What Is Privileged Communication?
Privileged communication is an interaction between two parties in which the law recognizes a private, protected relationship. Whatever is communicated between the parties remains confidential, and the law cannot force their disclosure. Even disclosure by one of the parties comes with legal limitations. There are, however, exceptions that can invalidate a privileged communication and various circumstances under which it can be waived, either deliberately or unintentionally. Commonly cited relationships where privileged communication exists are those between attorney and client, doctor or therapist and patient, and priest and parishioner.
- Privileged communication protects the confidentiality of interactions between two parties, whom the law classifies as entitled to a private, protected relationship.
- Some relationships that provide the protection of privileged communication include attorney-client, doctor-patient, priest-parishioner, two spouses, and (in some states) reporter-source.
- If harm—or the threat of harm—to people is involved, the privileged communication protection disappears.
Protections Under Privileged Communication
In addition to attorney-client privilege and conversations with medical professionals and religious officials, privileged communications include those between two spouses, accountant, and client, and, in some states, reporters and their sources.
In professional relationships, the right of protection for the communication belongs to the client, patient, or penitent. The recipient of the information must keep the communication private, unless the privilege is waived by the discloser of the information. If the recipient of the information fails to do so, in many instances they can lose their operating license.
The key provisions of privilege between spouses are that courts cannot force husbands or wives to disclose the contents of confidential communications made during marriage—nor can either spouse be compelled to testify against the other. These rights, which endure even after a marriage is dissolved, are designed to protect the honesty and confidentiality of marriage. Note, though, that these protections do not prevent one or the other spouse from testifying against the other, should they choose to do so.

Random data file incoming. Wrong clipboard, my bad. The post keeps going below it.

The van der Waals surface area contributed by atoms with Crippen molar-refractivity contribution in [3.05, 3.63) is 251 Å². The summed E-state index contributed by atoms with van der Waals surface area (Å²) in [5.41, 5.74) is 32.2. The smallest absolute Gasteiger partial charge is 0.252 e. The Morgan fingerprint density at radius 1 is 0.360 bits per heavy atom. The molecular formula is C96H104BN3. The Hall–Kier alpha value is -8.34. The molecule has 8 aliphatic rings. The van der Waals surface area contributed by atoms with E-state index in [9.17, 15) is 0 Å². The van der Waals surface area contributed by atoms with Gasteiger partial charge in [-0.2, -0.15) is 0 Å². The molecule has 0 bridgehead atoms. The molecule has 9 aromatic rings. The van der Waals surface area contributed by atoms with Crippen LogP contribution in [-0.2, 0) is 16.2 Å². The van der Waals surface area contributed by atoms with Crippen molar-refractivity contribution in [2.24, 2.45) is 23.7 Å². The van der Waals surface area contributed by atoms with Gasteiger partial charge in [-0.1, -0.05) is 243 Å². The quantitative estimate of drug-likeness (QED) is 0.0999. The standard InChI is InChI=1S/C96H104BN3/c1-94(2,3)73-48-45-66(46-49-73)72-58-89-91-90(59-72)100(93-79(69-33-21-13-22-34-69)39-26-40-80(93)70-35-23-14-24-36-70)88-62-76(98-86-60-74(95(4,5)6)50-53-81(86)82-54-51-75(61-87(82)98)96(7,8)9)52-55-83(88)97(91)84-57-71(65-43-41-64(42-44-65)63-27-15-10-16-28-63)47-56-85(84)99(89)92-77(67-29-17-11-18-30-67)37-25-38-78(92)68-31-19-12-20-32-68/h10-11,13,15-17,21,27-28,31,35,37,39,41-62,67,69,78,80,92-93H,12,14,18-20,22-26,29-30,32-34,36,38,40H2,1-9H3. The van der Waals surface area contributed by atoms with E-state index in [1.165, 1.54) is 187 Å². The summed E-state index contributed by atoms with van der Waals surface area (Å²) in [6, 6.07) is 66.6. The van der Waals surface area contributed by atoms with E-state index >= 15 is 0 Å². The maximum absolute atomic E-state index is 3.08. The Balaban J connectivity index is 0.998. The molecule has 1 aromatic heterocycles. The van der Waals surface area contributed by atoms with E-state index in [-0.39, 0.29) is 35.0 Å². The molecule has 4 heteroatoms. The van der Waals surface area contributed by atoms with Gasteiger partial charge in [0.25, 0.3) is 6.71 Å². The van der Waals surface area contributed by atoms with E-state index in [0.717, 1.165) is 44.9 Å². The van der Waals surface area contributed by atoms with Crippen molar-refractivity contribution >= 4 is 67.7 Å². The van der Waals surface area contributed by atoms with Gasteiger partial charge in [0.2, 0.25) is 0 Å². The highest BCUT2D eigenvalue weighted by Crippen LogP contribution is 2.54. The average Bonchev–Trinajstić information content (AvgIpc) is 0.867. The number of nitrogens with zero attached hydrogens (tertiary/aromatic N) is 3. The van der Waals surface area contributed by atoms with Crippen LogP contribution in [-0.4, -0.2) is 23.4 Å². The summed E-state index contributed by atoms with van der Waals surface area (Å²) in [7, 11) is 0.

The Confidentiality of Privileged Communication
It isn't enough that such communications be made between people who are in a legally recognized protected relationship. To ensure confidential status, the communication must take place in a private setting, such as a meeting room, where the parties have a reasonable expectation that others might not overhear them.
Also, the privileged status of the communication ends if or when the communication is shared with a third party that is not part of the protected relationship. However, a person who is an agent of the recipient of the information—an accountant's secretary, say, or a doctor's nurse—is generally not considered to be a third party who jeopardizes the privileged status of the communication.
When Privileged Communication Stops Being Private
Then come situations where the communications involve disclosures of harm to people or merely the threat of harm in the future. Communications with medical professionals are not protected when the professional has reason to believe the patient may bring harm to themselves or others.
The lack of protection typically extends to suspected abuse of children or other vulnerable people, such as the elderly or disabled. Even between spouses, privilege typically does not apply in cases involving the harm, or the threat of harm, to a spouse or children in the couple's care, or to crimes jointly committed with the other spouse.
Note that some of these exceptions may vary according to the jurisdiction, which is typically a state.